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Teach With Flow: Protect the Time You Have

Try these practical techniques for minimizing distractions, automating routines and engaging students in a truly immersive musical experience.

“Measures 17 to 24: melody, pay special attention to unifying our articulation. Here we go.”

Group plays.

“Thanks. Everything worked out fine, but let’s listen to clarinets and flutes only. Think about your fingerings: always, alternate, never slide. Here we go.”

Flutes and clarinets play.

“Thanks. Now just third clarinets: let’s take it slower and we’re only taking measures 19 and 20. Why?”

“Because we go over the break there.”

“Yes, correct, thank you. Here we go.”

Thirds play. We rinse and repeat, taking it a bit slower and listening to some individuals. We build it back and have the flutes come back in, and then the rest of the band. We followed this format for a while.

We are on track right now.

We play measures 17 to 24 again. We are now one cosmic entity joined by music-making. The time seemingly stands still. However, several minutes have passed, and the bell is about to ring.

“We’re done already?!” the kids ask.

“Almost,” I say. “Let’s take one more run at this section, this time for balance. Are there any questions?”

A trombone player: “Can I go to the bathroom?”


There are two experiences in the classroom that I strive for. One of these experiences is the first time a group plays in tune and the room sings the pitch back to them. This usually happens around late first semester or early second semester if we’ve put the time into tone, balance and intonation. This is an irregular award for us. The first time is the most effective, and while the next step may not be as exciting, it is much appreciated: The concept of where we want our sound to be becomes the new norm that we strive for.

elementary school orchestra
Photo by Mustafa / Adobe Stock

What is Flow?

The other experience is flow. What is flow? Flow is that state of being where you are extremely focused, and time seemingly stands still or conversely it feels like it rushes by. You may have experienced a state of flow when you get lost in a great book or film or, to another degree, highway hypnosis. A trancelike state overtakes you. A state of flow can be rewarding. In some cases, it seems like we’re finally able to shut off the noise that is constantly rattling around our brains from external and internal sources. We are focused on the task at hand and not distracted by things that don’t matter or things that can’t be controlled at this moment. Flow can be difficult to create. Seemingly, the stars need to align, yet when you realize that you are in a state of flow, you can quickly fall out of this.

There is another level to flow. Beyond the individual experience comes the group experience. Not only do we accomplish a lot when an entire group is in a state of flow, but we feel camaraderie and are connected to the human spirit. We often feel like we have created a space where people belong.

We can find examples of flow in the professional world. Think about world-class athletic teams that just seem to be in tune with each other during a high-stakes game. I grew up watching the Chicago Bulls in the ’90s and was fortunate enough to witness Jordan, Pippen and others in this state of flow during their six championship runs. We, of course, hear, see and experience a state of flow during professional musical experiences. But flow isn’t just reserved for the pros. We can certainly strive to have flow as a regular visitor in our rehearsals.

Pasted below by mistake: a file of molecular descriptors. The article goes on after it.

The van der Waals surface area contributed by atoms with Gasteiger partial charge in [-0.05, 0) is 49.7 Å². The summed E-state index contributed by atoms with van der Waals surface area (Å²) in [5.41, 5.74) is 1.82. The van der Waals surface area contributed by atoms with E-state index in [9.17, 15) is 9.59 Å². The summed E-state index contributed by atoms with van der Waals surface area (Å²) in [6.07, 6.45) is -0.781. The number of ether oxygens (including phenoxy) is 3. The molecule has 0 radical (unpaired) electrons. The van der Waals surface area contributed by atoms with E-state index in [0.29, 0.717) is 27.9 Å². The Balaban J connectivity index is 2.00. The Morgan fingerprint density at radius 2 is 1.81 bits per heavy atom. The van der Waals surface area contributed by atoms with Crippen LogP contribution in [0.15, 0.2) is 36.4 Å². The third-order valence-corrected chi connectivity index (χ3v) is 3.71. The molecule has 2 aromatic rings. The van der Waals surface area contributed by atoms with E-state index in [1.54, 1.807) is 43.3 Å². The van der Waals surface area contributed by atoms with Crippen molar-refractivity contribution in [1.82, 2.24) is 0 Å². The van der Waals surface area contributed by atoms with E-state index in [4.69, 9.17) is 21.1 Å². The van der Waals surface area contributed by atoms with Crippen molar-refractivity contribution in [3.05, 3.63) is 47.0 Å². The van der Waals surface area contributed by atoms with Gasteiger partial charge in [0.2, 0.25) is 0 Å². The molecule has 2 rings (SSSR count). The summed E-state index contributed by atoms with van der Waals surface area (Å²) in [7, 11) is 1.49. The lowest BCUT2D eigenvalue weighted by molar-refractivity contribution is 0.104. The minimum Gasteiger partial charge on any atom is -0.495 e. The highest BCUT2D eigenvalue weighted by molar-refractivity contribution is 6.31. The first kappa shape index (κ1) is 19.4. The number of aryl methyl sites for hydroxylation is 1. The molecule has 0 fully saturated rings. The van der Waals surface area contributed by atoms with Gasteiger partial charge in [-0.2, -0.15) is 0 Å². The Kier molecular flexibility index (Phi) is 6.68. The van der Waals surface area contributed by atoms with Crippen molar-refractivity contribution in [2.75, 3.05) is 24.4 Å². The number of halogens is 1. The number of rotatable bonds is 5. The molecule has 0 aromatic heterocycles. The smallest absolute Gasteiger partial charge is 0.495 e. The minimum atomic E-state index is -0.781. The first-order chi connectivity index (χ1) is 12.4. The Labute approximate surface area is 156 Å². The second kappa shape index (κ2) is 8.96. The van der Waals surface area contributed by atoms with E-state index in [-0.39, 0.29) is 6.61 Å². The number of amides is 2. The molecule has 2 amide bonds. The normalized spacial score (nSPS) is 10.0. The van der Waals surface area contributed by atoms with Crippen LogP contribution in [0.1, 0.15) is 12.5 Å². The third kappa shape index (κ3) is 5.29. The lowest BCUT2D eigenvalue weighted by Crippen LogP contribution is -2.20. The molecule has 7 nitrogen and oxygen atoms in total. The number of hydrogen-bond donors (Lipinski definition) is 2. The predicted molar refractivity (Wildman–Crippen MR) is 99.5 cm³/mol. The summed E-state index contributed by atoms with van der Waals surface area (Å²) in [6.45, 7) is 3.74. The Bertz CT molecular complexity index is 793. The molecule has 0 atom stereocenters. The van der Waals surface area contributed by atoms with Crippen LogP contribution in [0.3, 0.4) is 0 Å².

elementary school choir
Photo by annebel146 / Adobe Stock

Identifying Flow with the Students

This is one of the hardest but also one of the most important concepts: We cannot force flow to come out at the beginning, but we can certainly create an environment where flow is welcome and will flourish. However, in a “which came first: the chicken or the egg” situation, once teachers notice flow happening, we must point it out to our students. And yes, sometimes that means sacrificing a little bit of flow at the beginning.

The next time you notice that the group is firing on all cylinders, let them know. This does not have to last for a long period; you can certainly get into a state of flow for just a couple of minutes. But find a way to identify it and point out what happened while also relating to other experiences that students might have with flow. Ask questions: “Students, have you ever had a time where you got lost in what you were doing, whether it was reading, cooking, dancing, listening to music or even playing your instrument? What happened to the time? When deep into a good book or conversation with a friend, did you notice the world around you?”

Now relate this to music. Maybe students have spoken to you before about being nervous about a concert, and then not realizing how quickly the concert was over. This is a state of flow — it may have been induced by nerves and fight-or-flight responses, but hey, we will take the analogies when we can get them.

trumpet section during outdoor rehearsal
Photo by Julian / Adobe Stock

Forcing Flow

Now I already said that we cannot force flow to come out at the beginning — but what I should have said that we can’t force it to come out easily. However, there are a few methods that we can use to get our students more focused, which in turn may coax out some flow.

Try this: if there is a passage of music that is not quite there yet but within reach simply through repetition, set the stage for some almost trance-like work. This should be a section of music where everyone performs. If this does not exist in the music you have programmed, then consider using an exercise from a method book. For these exercises, break down a short chunk of music, maybe four to six bars. Go over a few intricacies — maybe the trumpets could use an alternate fingering on a specific note to adjust intonation without sacrificing their embouchure, or maybe explore some trill fingerings for the flutes.

I set a metronome, quietly. I might even use an old pendulum-style metronome that requires students to focus to see or hear it. If I’m using the Yamaha Harmony Director, I turn down the volume as low as it can go while still being audible with no playing going on. And then, we begin about 20 clicks under tempo. If it’s successful the first time, I go up one click. If it’s a trainwreck and I know that it won’t get better with repetition (or that it might even be imprinted incorrectly if we keep going), then we stop and adjust. Then, we go back to the metronome.